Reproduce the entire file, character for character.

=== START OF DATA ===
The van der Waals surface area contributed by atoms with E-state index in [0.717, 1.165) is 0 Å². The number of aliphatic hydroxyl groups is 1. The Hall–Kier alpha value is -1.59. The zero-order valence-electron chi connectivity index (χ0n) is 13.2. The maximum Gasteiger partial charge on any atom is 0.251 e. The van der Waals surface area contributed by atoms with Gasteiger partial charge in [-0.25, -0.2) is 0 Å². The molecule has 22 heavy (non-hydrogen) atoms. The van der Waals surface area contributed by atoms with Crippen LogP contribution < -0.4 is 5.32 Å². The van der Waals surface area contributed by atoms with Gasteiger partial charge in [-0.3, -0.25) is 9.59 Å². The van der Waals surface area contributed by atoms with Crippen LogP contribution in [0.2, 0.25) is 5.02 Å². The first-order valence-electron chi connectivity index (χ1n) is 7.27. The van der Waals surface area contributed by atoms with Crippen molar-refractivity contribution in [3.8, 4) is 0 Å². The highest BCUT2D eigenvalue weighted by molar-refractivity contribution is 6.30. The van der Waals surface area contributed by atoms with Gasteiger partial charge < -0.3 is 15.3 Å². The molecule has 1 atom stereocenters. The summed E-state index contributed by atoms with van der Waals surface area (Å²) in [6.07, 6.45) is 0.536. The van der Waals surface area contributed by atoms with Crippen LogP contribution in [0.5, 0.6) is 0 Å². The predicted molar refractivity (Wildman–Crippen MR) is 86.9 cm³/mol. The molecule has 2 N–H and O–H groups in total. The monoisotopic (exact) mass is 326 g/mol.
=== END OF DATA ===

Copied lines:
The van der Waals surface area contributed by atoms with E-state index in [0.717, 1.165) is 0 Å². The number of aliphatic hydroxyl groups is 1. The Hall–Kier alpha value is -1.59. The zero-order valence-electron chi connectivity index (χ0n) is 13.2. The maximum Gasteiger partial charge on any atom is 0.251 e. The van der Waals surface area contributed by atoms with Gasteiger partial charge in [-0.25, -0.2) is 0 Å². The molecule has 22 heavy (non-hydrogen) atoms. The van der Waals surface area contributed by atoms with Crippen LogP contribution < -0.4 is 5.32 Å². The van der Waals surface area contributed by atoms with Gasteiger partial charge in [-0.3, -0.25) is 9.59 Å². The van der Waals surface area contributed by atoms with Crippen LogP contribution in [0.2, 0.25) is 5.02 Å². The first-order valence-electron chi connectivity index (χ1n) is 7.27. The van der Waals surface area contributed by atoms with Crippen molar-refractivity contribution in [3.8, 4) is 0 Å². The highest BCUT2D eigenvalue weighted by molar-refractivity contribution is 6.30. The van der Waals surface area contributed by atoms with Gasteiger partial charge < -0.3 is 15.3 Å². The molecule has 1 atom stereocenters. The summed E-state index contributed by atoms with van der Waals surface area (Å²) in [6.07, 6.45) is 0.536. The van der Waals surface area contributed by atoms with Crippen LogP contribution in [0.5, 0.6) is 0 Å². The predicted molar refractivity (Wildman–Crippen MR) is 86.9 cm³/mol. The molecule has 2 N–H and O–H groups in total. The monoisotopic (exact) mass is 326 g/mol.